In a way it's a police/criminal and fire/arson investigation story not just a fire dept story.
                      It was a very interesting read.

                      I took a loot at Firefighting Reflections, it looks like $23, that's not bad but I added it to the Amazon wish list to keep it in mind for when more used copies hit the search there!

                      Firefighting Reflections is Boston Fire Department Commissioner Leo Stapleton's eleventh book
                      Geez, gotta tip my hat off to someone who can author eleven books! I had enough trouble and work with my one book, can't imagine going through that ten more times LOL!
                      Last edited by Sculptor; 09-02-2014, 12:46 AM.

                      Comment


                      • #12
                        Another good book that follows the theme of the original post is "Essentials of Fire Department Customer Service" by retired Phoenix Fire Chief Alan Brunacini.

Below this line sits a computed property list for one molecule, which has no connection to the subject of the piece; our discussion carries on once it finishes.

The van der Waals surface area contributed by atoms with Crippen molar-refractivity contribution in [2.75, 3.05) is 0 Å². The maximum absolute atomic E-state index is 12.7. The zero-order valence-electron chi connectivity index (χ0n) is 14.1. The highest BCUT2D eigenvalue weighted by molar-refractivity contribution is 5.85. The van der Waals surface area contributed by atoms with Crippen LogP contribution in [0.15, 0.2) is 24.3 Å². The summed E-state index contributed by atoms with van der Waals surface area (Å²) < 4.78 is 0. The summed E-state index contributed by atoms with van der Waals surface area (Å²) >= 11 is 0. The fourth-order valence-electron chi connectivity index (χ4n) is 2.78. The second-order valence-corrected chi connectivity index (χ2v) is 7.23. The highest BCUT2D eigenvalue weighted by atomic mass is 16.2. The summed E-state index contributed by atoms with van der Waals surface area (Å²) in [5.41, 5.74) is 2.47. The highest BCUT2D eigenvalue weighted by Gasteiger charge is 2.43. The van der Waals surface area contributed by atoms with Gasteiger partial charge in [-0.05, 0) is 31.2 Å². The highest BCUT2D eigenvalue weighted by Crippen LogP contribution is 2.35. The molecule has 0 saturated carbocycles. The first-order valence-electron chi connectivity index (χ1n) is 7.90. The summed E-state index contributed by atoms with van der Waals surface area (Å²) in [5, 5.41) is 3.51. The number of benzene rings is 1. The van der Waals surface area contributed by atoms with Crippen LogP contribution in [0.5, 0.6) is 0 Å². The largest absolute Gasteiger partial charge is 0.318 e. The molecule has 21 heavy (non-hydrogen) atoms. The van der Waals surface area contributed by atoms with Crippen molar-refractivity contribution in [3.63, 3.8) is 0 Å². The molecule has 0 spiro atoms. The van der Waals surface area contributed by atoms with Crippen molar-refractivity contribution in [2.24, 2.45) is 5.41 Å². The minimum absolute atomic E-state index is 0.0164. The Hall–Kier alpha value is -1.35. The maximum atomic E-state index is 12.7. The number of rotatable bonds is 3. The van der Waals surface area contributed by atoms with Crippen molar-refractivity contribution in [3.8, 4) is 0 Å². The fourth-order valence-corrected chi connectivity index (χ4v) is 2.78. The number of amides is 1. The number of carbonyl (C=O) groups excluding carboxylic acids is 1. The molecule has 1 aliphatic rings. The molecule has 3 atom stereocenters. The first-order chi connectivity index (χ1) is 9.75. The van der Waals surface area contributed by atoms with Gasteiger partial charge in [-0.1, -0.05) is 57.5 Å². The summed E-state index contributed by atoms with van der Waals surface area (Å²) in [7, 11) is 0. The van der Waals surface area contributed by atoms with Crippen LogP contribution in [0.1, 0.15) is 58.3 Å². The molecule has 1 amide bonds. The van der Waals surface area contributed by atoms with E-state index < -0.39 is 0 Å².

The book was so good, I made all of my Inspectors read it as part of their annual training requirements.
                        My comments are my personal opinion and are based on my life experiences and training. They are not to be construed as legal advice in any form as I am not an attorney. Should you act on any of the information I provide in my comments, you do so at your own risk!!

                        Comment


                        • #13
                          I tossed in a link to "Bruno's" customer service book on Amazon, toward the end of post #5. Only one of the reviews of it on Amazon was less than five stars. From one of them:
                          Keeping a sense of humor throughout, Brunacini says that this manual is the result of "a series of thoughts, ideas, hallucinations, and reflections relating to fire department customer service."
                          The view of the cover can't be enlarged on the Amazon page, but the artwork is by Harold "Poony" Pickering, a firefighter and cartoonist. It gives an idea of how Bruno's sense of humor works.

                          I know at least one of the VFDs around here gives the patrol deputies the combo for the cypher locks on their station, so the "road guys" can get in and use the bathroom. Not exactly "customer service," but a Good Thing. thumbup.gif